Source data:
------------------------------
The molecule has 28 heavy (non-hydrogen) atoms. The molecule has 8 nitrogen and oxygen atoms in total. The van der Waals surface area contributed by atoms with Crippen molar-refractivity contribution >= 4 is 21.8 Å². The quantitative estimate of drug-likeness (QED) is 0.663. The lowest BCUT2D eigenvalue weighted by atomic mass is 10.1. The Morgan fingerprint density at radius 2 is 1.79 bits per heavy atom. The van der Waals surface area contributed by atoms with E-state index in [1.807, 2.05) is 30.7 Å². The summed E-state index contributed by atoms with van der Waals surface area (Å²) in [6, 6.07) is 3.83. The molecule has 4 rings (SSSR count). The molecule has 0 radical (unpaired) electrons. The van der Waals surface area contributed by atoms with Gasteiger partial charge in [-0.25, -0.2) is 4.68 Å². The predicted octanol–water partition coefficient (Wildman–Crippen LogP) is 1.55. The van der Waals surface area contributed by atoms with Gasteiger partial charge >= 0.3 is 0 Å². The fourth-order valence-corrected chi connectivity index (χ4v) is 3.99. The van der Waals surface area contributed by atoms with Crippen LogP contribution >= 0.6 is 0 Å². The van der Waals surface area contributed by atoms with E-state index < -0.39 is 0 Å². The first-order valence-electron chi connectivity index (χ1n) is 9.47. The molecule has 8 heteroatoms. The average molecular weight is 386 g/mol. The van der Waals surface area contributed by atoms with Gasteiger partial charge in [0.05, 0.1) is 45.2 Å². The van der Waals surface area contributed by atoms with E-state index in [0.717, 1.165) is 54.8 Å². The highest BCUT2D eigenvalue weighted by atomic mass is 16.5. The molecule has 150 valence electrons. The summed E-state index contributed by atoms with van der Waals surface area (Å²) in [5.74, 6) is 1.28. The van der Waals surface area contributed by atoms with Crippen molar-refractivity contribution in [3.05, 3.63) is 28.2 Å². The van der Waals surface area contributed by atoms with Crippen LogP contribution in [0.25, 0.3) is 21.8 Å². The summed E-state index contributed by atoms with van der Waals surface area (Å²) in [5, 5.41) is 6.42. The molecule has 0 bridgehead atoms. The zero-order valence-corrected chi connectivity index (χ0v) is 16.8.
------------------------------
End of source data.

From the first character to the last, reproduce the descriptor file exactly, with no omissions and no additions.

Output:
The molecule has 28 heavy (non-hydrogen) atoms. The molecule has 8 nitrogen and oxygen atoms in total. The van der Waals surface area contributed by atoms with Crippen molar-refractivity contribution >= 4 is 21.8 Å². The quantitative estimate of drug-likeness (QED) is 0.663. The lowest BCUT2D eigenvalue weighted by atomic mass is 10.1. The Morgan fingerprint density at radius 2 is 1.79 bits per heavy atom. The van der Waals surface area contributed by atoms with E-state index in [1.807, 2.05) is 30.7 Å². The summed E-state index contributed by atoms with van der Waals surface area (Å²) in [6, 6.07) is 3.83. The molecule has 4 rings (SSSR count). The molecule has 0 radical (unpaired) electrons. The van der Waals surface area contributed by atoms with Gasteiger partial charge in [-0.25, -0.2) is 4.68 Å². The predicted octanol–water partition coefficient (Wildman–Crippen LogP) is 1.55. The van der Waals surface area contributed by atoms with Gasteiger partial charge >= 0.3 is 0 Å². The fourth-order valence-corrected chi connectivity index (χ4v) is 3.99. The van der Waals surface area contributed by atoms with Crippen LogP contribution >= 0.6 is 0 Å². The van der Waals surface area contributed by atoms with E-state index < -0.39 is 0 Å². The first-order valence-electron chi connectivity index (χ1n) is 9.47. The molecule has 8 heteroatoms. The average molecular weight is 386 g/mol. The van der Waals surface area contributed by atoms with Gasteiger partial charge in [0.05, 0.1) is 45.2 Å². The van der Waals surface area contributed by atoms with E-state index in [0.717, 1.165) is 54.8 Å². The highest BCUT2D eigenvalue weighted by atomic mass is 16.5. The molecule has 150 valence electrons. The summed E-state index contributed by atoms with van der Waals surface area (Å²) in [5.74, 6) is 1.28. The van der Waals surface area contributed by atoms with Crippen molar-refractivity contribution in [3.05, 3.63) is 28.2 Å². The van der Waals surface area contributed by atoms with Crippen LogP contribution in [0.25, 0.3) is 21.8 Å². The summed E-state index contributed by atoms with van der Waals surface area (Å²) in [5, 5.41) is 6.42. The molecule has 0 bridgehead atoms. The zero-order valence-corrected chi connectivity index (χ0v) is 16.8.